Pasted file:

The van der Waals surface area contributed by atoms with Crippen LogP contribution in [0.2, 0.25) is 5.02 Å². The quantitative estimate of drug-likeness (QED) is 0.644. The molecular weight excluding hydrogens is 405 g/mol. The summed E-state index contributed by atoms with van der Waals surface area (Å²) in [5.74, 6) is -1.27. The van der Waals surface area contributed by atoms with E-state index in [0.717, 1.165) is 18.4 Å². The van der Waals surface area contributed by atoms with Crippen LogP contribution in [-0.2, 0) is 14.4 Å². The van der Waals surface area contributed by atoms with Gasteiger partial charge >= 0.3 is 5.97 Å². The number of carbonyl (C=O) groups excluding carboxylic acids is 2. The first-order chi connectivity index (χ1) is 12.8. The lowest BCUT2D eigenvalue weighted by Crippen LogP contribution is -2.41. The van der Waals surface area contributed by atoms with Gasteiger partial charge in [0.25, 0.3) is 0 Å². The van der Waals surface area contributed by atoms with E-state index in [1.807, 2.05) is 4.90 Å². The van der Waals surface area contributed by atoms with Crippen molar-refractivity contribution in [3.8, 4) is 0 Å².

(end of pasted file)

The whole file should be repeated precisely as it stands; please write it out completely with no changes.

The van der Waals surface area contributed by atoms with Crippen LogP contribution in [0.2, 0.25) is 5.02 Å². The quantitative estimate of drug-likeness (QED) is 0.644. The molecular weight excluding hydrogens is 405 g/mol. The summed E-state index contributed by atoms with van der Waals surface area (Å²) in [5.74, 6) is -1.27. The van der Waals surface area contributed by atoms with E-state index in [0.717, 1.165) is 18.4 Å². The van der Waals surface area contributed by atoms with Crippen LogP contribution in [-0.2, 0) is 14.4 Å². The van der Waals surface area contributed by atoms with Gasteiger partial charge >= 0.3 is 5.97 Å². The number of carbonyl (C=O) groups excluding carboxylic acids is 2. The first-order chi connectivity index (χ1) is 12.8. The lowest BCUT2D eigenvalue weighted by Crippen LogP contribution is -2.41. The van der Waals surface area contributed by atoms with Gasteiger partial charge in [0.25, 0.3) is 0 Å². The van der Waals surface area contributed by atoms with E-state index in [1.807, 2.05) is 4.90 Å². The van der Waals surface area contributed by atoms with Crippen molar-refractivity contribution in [3.8, 4) is 0 Å².